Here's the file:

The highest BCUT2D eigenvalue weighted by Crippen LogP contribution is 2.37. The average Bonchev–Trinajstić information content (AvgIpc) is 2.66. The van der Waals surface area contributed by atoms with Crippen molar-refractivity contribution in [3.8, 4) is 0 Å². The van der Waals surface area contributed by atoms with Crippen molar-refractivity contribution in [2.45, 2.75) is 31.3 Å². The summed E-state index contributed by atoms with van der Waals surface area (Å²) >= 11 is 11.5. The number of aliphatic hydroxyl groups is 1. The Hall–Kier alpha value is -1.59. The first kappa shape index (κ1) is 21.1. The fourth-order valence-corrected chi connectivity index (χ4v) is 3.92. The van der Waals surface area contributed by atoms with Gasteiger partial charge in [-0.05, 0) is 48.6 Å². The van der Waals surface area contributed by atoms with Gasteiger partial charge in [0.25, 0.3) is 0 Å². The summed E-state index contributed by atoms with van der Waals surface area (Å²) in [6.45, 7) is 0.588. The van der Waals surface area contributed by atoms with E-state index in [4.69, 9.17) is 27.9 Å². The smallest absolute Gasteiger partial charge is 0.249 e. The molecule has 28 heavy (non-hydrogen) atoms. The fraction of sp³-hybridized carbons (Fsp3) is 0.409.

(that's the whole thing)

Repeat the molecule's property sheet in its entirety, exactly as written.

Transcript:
The highest BCUT2D eigenvalue weighted by Crippen LogP contribution is 2.37. The average Bonchev–Trinajstić information content (AvgIpc) is 2.66. The van der Waals surface area contributed by atoms with Crippen molar-refractivity contribution in [3.8, 4) is 0 Å². The van der Waals surface area contributed by atoms with Crippen molar-refractivity contribution in [2.45, 2.75) is 31.3 Å². The summed E-state index contributed by atoms with van der Waals surface area (Å²) >= 11 is 11.5. The number of aliphatic hydroxyl groups is 1. The Hall–Kier alpha value is -1.59. The first kappa shape index (κ1) is 21.1. The fourth-order valence-corrected chi connectivity index (χ4v) is 3.92. The van der Waals surface area contributed by atoms with Gasteiger partial charge in [-0.05, 0) is 48.6 Å². The van der Waals surface area contributed by atoms with Gasteiger partial charge in [0.25, 0.3) is 0 Å². The summed E-state index contributed by atoms with van der Waals surface area (Å²) in [6.45, 7) is 0.588. The van der Waals surface area contributed by atoms with E-state index in [4.69, 9.17) is 27.9 Å². The smallest absolute Gasteiger partial charge is 0.249 e. The molecule has 28 heavy (non-hydrogen) atoms. The fraction of sp³-hybridized carbons (Fsp3) is 0.409.